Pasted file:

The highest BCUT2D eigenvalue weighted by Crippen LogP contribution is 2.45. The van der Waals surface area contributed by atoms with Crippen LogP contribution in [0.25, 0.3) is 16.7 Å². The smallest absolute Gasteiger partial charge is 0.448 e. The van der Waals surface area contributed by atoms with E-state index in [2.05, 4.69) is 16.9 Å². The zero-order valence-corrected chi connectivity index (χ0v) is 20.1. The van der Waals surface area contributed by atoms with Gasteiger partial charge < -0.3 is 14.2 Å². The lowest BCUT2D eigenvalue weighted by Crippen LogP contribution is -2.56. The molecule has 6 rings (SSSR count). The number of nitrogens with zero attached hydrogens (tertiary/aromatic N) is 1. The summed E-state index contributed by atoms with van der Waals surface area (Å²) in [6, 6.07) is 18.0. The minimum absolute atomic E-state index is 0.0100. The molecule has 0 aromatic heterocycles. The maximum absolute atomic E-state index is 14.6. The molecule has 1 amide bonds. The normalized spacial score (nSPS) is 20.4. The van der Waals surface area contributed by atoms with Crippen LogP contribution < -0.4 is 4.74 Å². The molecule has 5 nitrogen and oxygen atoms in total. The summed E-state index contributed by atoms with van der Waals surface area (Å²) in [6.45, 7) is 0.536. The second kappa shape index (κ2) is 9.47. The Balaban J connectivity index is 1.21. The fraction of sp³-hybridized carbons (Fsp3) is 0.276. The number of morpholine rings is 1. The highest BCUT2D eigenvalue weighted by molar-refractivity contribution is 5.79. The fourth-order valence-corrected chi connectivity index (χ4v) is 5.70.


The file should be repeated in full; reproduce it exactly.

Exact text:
The highest BCUT2D eigenvalue weighted by Crippen LogP contribution is 2.45. The van der Waals surface area contributed by atoms with Crippen LogP contribution in [0.25, 0.3) is 16.7 Å². The smallest absolute Gasteiger partial charge is 0.448 e. The van der Waals surface area contributed by atoms with E-state index in [2.05, 4.69) is 16.9 Å². The zero-order valence-corrected chi connectivity index (χ0v) is 20.1. The van der Waals surface area contributed by atoms with Gasteiger partial charge < -0.3 is 14.2 Å². The lowest BCUT2D eigenvalue weighted by Crippen LogP contribution is -2.56. The molecule has 6 rings (SSSR count). The number of nitrogens with zero attached hydrogens (tertiary/aromatic N) is 1. The summed E-state index contributed by atoms with van der Waals surface area (Å²) in [6, 6.07) is 18.0. The minimum absolute atomic E-state index is 0.0100. The molecule has 0 aromatic heterocycles. The maximum absolute atomic E-state index is 14.6. The molecule has 1 amide bonds. The normalized spacial score (nSPS) is 20.4. The van der Waals surface area contributed by atoms with Crippen LogP contribution < -0.4 is 4.74 Å². The molecule has 5 nitrogen and oxygen atoms in total. The summed E-state index contributed by atoms with van der Waals surface area (Å²) in [6.45, 7) is 0.536. The second kappa shape index (κ2) is 9.47. The Balaban J connectivity index is 1.21. The fraction of sp³-hybridized carbons (Fsp3) is 0.276. The number of morpholine rings is 1. The highest BCUT2D eigenvalue weighted by molar-refractivity contribution is 5.79. The fourth-order valence-corrected chi connectivity index (χ4v) is 5.70.